Parainfluenza refers to a group of viruses that lead to upper and lower respiratory infections.
There are four types of parainfluenza virus. They can all cause lower or upper respiratory infections in adults and children. The virus can cause croup, bronchiolitis, bronchitis and certain types of pneumonia.
The exact number of parainfluenza cases is unknown. The number is suspected to be very high. Infections are most common in fall and winter. Parainfluenza infections are most severe in infants and become less severe with age. By school age, most children have been exposed to the parainfluenza virus. Most adults have antibodies against parainfluenza, although they can get repeat infections.
Symptoms vary depending on the type of infection. Cold-like symptoms consisting of a runny nose and mild cough are common. Life-threatening respiratory symptoms can be seen in young infants with bronchiolitis and those with weak immune system.
In general, symptoms may include:
- Sore throat
- Runny or stuffy nose
- Chest pain, shortness of breath, wheezing
- Cough or croup
Exams and Tests
A physical exam may show sinus tenderness, swollen glands, and a red throat. The health care provider will listen to the lungs and chest with a stethoscope. Abnormal sounds, such as crackling or wheezing, may be heard.
Tests that may be done include:
There is no specific treatment for the viral infection. Certain treatments are available for the symptoms of croup and bronchiolitis to make breathing easier.
Most infections in adults and older children are mild and recovery takes place without treatment, unless the person is very old or has an abnormal immune system. Medical intervention may be necessary if breathing difficulties develop.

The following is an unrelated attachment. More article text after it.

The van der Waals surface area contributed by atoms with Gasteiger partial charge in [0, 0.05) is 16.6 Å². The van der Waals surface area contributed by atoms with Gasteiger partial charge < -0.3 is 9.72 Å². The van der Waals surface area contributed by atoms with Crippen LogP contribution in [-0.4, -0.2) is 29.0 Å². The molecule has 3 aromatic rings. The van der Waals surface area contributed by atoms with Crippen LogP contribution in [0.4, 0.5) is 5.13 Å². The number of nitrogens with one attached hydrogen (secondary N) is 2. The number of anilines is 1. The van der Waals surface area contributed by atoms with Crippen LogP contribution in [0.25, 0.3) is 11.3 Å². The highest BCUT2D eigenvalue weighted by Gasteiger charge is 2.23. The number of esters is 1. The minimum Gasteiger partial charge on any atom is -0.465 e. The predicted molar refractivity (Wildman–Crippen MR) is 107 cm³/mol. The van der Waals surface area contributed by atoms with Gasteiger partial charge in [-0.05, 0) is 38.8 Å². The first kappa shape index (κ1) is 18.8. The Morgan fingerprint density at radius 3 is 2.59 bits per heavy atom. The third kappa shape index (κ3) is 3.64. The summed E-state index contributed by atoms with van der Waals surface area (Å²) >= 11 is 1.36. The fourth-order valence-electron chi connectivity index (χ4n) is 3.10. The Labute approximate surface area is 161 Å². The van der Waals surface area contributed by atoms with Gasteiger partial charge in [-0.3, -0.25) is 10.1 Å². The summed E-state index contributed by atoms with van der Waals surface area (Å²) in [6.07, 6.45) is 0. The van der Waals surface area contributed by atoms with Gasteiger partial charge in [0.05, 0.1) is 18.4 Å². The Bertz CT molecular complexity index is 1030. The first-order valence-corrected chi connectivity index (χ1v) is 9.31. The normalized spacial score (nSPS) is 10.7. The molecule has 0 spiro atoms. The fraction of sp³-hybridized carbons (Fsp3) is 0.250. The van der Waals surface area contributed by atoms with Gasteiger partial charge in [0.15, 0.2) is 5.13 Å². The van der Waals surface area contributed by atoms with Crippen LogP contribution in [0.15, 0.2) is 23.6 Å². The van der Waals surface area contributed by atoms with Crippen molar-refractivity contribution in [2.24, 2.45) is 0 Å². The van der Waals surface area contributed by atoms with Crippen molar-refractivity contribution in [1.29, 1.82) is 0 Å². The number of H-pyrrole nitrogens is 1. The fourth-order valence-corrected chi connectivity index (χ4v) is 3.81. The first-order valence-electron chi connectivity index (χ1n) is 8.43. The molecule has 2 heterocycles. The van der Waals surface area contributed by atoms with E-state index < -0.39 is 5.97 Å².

Secondary bacterial infections are the most common complication. Airway obstruction in croup and bronchiolitis can be severe and even life threatening.
When to Contact a Medical Professional
Call your provider if:
- You or your child develops croup, wheezing, or any other type of breathing difficulty.
- A child under 18 months develops any type of upper respiratory symptom.
There are no vaccines available for parainfluenza. A few preventive measures that may help include:
- Avoid crowds to limit exposure during peak outbreaks.
- Wash your hands often.
- Limit exposure to day care centers and nurseries, if possible.
Human parainfluenza virus; HPIVs
Ison MG. Parainfluenza viruses. In: Bennett JE, Dolin R, Blaser MJ, eds. Mandell, Douglas, and Bennett's Principles and Practice of Infectious Diseases, Updated Edition. 8th ed. Philadelphia, PA: Elsevier Saunders; 2015:chap 158.
Weinberg GA, Edwards KM. Parainfluenza viral disease. In: Goldman L, Schafer AI, eds. Goldman-Cecil Medicine. 25th ed. Philadelphia, PA: Elsevier Saunders; 2016:chap 363.
Welliver Sr RC. Parainfluenza viruses. In: Cherry JD, Harrison GJ, Kaplan SL, Steinbach WJ, Hotez PJ, eds. Feigin and Cherry's Textbook of Pediatric Infectious Diseases. 8th ed. Philadelphia, PA: Elsevier; 2019:chap 179.
Review Date 7/20/2018
Updated by: Allen J. Blaivas, DO, Division of Pulmonary, Critical Care, and Sleep Medicine, VA New Jersey Health Care System, Clinical Assistant Professor, Rutgers New Jersey Medical School, East Orange, NJ. Review provided by VeriMed Healthcare Network. Also reviewed by David Zieve, MD, MHA, Medical Director, Brenda Conaway, Editorial Director, and the A.D.A.M. Editorial team.